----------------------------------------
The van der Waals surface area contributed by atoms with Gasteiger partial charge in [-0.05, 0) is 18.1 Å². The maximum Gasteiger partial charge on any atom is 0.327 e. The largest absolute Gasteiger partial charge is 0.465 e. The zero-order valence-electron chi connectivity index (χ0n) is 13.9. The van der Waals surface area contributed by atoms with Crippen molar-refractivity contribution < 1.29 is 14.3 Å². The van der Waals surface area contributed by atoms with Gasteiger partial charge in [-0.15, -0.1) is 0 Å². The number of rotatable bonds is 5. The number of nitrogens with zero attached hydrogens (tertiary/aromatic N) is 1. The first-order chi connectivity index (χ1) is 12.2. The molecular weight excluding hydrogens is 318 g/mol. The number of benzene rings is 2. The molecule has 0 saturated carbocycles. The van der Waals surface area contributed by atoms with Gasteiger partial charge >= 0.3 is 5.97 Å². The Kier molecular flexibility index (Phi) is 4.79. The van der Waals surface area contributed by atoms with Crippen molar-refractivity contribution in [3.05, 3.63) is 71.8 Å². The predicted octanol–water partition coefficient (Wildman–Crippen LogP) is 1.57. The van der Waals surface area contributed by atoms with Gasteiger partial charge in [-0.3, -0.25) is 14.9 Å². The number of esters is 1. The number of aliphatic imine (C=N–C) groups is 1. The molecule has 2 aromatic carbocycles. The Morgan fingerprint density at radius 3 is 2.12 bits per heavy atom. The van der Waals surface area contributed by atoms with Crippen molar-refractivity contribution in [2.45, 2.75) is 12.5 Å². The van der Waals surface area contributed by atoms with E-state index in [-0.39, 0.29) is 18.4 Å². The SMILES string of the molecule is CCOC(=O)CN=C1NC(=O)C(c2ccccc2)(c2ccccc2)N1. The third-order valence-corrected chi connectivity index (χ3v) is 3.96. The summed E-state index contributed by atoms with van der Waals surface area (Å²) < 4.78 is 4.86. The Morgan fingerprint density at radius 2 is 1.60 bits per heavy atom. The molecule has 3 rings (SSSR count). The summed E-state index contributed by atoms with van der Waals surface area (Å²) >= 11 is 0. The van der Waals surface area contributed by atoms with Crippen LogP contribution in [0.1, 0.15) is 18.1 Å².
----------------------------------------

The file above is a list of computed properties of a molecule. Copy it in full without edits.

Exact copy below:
The van der Waals surface area contributed by atoms with Gasteiger partial charge in [-0.05, 0) is 18.1 Å². The maximum Gasteiger partial charge on any atom is 0.327 e. The largest absolute Gasteiger partial charge is 0.465 e. The zero-order valence-electron chi connectivity index (χ0n) is 13.9. The van der Waals surface area contributed by atoms with Crippen molar-refractivity contribution < 1.29 is 14.3 Å². The van der Waals surface area contributed by atoms with Gasteiger partial charge in [-0.15, -0.1) is 0 Å². The number of rotatable bonds is 5. The number of nitrogens with zero attached hydrogens (tertiary/aromatic N) is 1. The first-order chi connectivity index (χ1) is 12.2. The molecular weight excluding hydrogens is 318 g/mol. The number of benzene rings is 2. The molecule has 0 saturated carbocycles. The van der Waals surface area contributed by atoms with Gasteiger partial charge >= 0.3 is 5.97 Å². The Kier molecular flexibility index (Phi) is 4.79. The van der Waals surface area contributed by atoms with Crippen molar-refractivity contribution in [3.05, 3.63) is 71.8 Å². The predicted octanol–water partition coefficient (Wildman–Crippen LogP) is 1.57. The van der Waals surface area contributed by atoms with Gasteiger partial charge in [-0.3, -0.25) is 14.9 Å². The number of esters is 1. The number of aliphatic imine (C=N–C) groups is 1. The molecule has 2 aromatic carbocycles. The Morgan fingerprint density at radius 3 is 2.12 bits per heavy atom. The van der Waals surface area contributed by atoms with Crippen molar-refractivity contribution in [2.45, 2.75) is 12.5 Å². The van der Waals surface area contributed by atoms with E-state index in [-0.39, 0.29) is 18.4 Å². The SMILES string of the molecule is CCOC(=O)CN=C1NC(=O)C(c2ccccc2)(c2ccccc2)N1. The third-order valence-corrected chi connectivity index (χ3v) is 3.96. The summed E-state index contributed by atoms with van der Waals surface area (Å²) < 4.78 is 4.86. The Morgan fingerprint density at radius 2 is 1.60 bits per heavy atom. The molecule has 3 rings (SSSR count). The summed E-state index contributed by atoms with van der Waals surface area (Å²) >= 11 is 0. The van der Waals surface area contributed by atoms with Crippen LogP contribution in [0.1, 0.15) is 18.1 Å².